Dear Gillnetter, many thanks for the detailed explanation.
(Oh … you may be a law expert!)
How is that if the author does not intend to state a legal rule (eg. If a condition is met, the result for it will always occur), but intends to quote an example (a hypothetic situation) to illustrate how a legal rule can be applied?
"If A owns two pieces of land and sells one piece to B, A may want B to use the land sold in a particular way (<- an example). A can achieve this land use control under Rule 1 (<- application of a rule to the example situation)”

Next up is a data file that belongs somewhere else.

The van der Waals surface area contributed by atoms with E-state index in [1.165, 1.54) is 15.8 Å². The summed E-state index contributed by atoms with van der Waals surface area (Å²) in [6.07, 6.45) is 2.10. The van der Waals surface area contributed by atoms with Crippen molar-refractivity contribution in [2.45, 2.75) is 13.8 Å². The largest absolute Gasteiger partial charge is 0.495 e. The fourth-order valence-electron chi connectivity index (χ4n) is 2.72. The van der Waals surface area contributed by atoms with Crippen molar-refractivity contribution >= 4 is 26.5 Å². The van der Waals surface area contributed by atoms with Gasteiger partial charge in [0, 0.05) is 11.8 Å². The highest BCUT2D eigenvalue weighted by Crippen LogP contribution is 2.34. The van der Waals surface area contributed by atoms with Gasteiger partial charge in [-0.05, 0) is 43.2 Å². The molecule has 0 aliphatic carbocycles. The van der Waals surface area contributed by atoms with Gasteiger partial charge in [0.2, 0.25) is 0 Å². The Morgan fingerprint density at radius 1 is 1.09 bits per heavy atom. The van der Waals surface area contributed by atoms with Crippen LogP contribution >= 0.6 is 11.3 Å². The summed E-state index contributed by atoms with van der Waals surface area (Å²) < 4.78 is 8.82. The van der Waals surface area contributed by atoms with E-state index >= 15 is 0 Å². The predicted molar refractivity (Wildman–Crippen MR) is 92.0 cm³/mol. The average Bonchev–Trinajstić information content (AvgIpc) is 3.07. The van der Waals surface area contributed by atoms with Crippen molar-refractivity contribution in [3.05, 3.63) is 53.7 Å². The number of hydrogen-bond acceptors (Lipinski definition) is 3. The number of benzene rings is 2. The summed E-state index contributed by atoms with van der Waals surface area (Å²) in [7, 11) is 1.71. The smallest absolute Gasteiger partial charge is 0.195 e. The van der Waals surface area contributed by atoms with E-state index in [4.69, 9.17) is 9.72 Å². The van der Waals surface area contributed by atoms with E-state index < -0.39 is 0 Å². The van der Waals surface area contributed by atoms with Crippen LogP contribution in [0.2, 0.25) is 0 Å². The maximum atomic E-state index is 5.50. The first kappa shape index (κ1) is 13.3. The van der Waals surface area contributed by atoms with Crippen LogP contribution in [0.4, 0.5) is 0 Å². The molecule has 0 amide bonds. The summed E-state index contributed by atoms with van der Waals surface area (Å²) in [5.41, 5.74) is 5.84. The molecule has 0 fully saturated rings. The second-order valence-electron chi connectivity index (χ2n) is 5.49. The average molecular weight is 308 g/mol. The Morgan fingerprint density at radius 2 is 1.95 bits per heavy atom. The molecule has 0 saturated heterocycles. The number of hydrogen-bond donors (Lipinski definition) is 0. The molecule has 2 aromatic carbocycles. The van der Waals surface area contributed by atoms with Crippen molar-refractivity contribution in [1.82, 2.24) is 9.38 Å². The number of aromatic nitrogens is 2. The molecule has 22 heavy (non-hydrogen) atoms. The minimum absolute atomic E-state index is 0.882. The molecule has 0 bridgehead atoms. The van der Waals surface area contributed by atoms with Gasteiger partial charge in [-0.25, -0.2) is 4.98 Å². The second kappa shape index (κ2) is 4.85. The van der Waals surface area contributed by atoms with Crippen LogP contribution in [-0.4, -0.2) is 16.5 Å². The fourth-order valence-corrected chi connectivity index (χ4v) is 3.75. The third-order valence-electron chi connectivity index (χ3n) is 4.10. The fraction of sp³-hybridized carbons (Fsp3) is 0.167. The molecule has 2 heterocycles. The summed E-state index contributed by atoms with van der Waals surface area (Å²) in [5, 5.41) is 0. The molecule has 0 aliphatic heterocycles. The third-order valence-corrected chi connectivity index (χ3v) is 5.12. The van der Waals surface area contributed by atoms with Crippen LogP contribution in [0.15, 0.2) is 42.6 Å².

Can I say that:-
- "A owns two pieces of land and is selling one piece to B, and during the sale, perhaps, A wants B to use the land sold in a particular way."
- "A will own two pieces of land and will sell one piece to B, and during the sale, perhaps, A will want B to use the land sold in a particular way."
My personal answer is that as the author uses "if A owns ...", not "A owns ...", so theoretically, A does not own land, and the author assumes that A will own land and will sell one piece of it. So the example situation should refer to future. Right?
P.S.: This kind of examples are always in texts. My problem is which time (present or future) of such an example situation is normally intended by an author.
- For Teachers